• Physical, non-sexual intimacy such as cuddling, holding hands, etc.
  • Showering together
  • Napping together
  • For casual partners, ask if everything was alright for them or if they want to hang out again
  • Talking through any parts of the experience that were great, or parts that made you feel uncomfortable

Having the conversation

All of this might sound great, but how do you really bring this up?

Firstly, prepare on your own. Brook, a UK-based sex education non-profit for young people, recommends making a list of different situations and what you might feel if they happened. While Brook’s recommendations cater to a younger audience, the tenets of their content apply across all sexual experiences, no matter age or experience. Exploring these thoughts to the relevant degree for you can be a helpful exercise.

For consistent sexual partners, author, educator and sex therapist Laurie Watson recommends planning a specific topic to talk about and time to talk about it. She also recommends using “I” statements, so your partner knows it’s not an individual failure on their part.

For your Tinder date, you will want to take a more casual route. This can be something as simple as “Just a heads up, I’m really not into x, y, z” before you head to the bedroom. Try using language to approach all new acts; e.g. “Do you want me to do x?” And remember, consent is sexy and essential.

If you don’t feel like you can tell your partner what you want or don’t want, it’s a good idea to reconsider why, and if you want to continue pursuing physical intimacy with them. This is a nuanced, self-reflective act, and there’s no right answer all the time, but it’s always okay to change your mind about sex at any point in the process.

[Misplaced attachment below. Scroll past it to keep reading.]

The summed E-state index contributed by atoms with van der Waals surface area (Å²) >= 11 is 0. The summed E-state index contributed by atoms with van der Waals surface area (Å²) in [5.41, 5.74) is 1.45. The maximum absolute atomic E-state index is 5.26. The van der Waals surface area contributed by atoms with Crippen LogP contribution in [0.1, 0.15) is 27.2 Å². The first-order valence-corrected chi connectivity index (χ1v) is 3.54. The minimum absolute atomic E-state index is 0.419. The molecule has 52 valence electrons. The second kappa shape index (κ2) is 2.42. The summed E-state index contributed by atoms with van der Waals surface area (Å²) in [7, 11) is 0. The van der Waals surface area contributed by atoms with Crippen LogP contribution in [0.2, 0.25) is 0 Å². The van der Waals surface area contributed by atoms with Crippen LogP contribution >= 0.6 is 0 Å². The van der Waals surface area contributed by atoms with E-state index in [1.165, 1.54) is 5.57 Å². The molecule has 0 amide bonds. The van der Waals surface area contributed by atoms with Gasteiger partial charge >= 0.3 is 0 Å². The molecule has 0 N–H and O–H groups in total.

Brook also recommends a few different conversation tactics to approach potentially awkward topics: generally bringing something up, being straightforward about it, or working the topic into the conversation. It can also be helpful to practice the conversation on your own or with a friend.

Some sentences to guide your conversation might be:

  • Before we head into the bedroom, you should know (I like, don’t like, have this boundary…) x.
  • I really like it when (you, my sexual partners, etc.) do x. Can we do more of that please?
  • My friend told me about x. Would you be up for trying it?

Sexual trauma and communication about sex

We can’t neglect that communication around sex can be impacted by previous negative sexual experiences. This is a nuanced topic that deserves its own addressing, but remember that you only have to disclose what you’re comfortable disclosing, with whomever you want, whenever you want.

Ultimately, the point of this is to find out your needs and your partner’s needs, and joining them together. Ask, listen, discuss. There’s no right or wrong way to have sex as long as you’re having fun and clearly communicating.

Further resources

  • Brook: a UK-based charity for young people that provides clinical services, digital support, tailored counselling, and relationships & sex education
  • School of Sexuality Education (formerly SexplainUK): an organisation that provides schools with inclusive, up-to-date, feminist, intersectional, non-binary and sex-positive relationships & sex ed programmes
  • Radical Love: a content platform and Instagram account where you can find honest takes on sexuality, relationships, BDSM and queerness
  • Sex Therapy for All: an Instagram account run by Taylor Pierce, who studies and shares sex-positive, socially just mental health support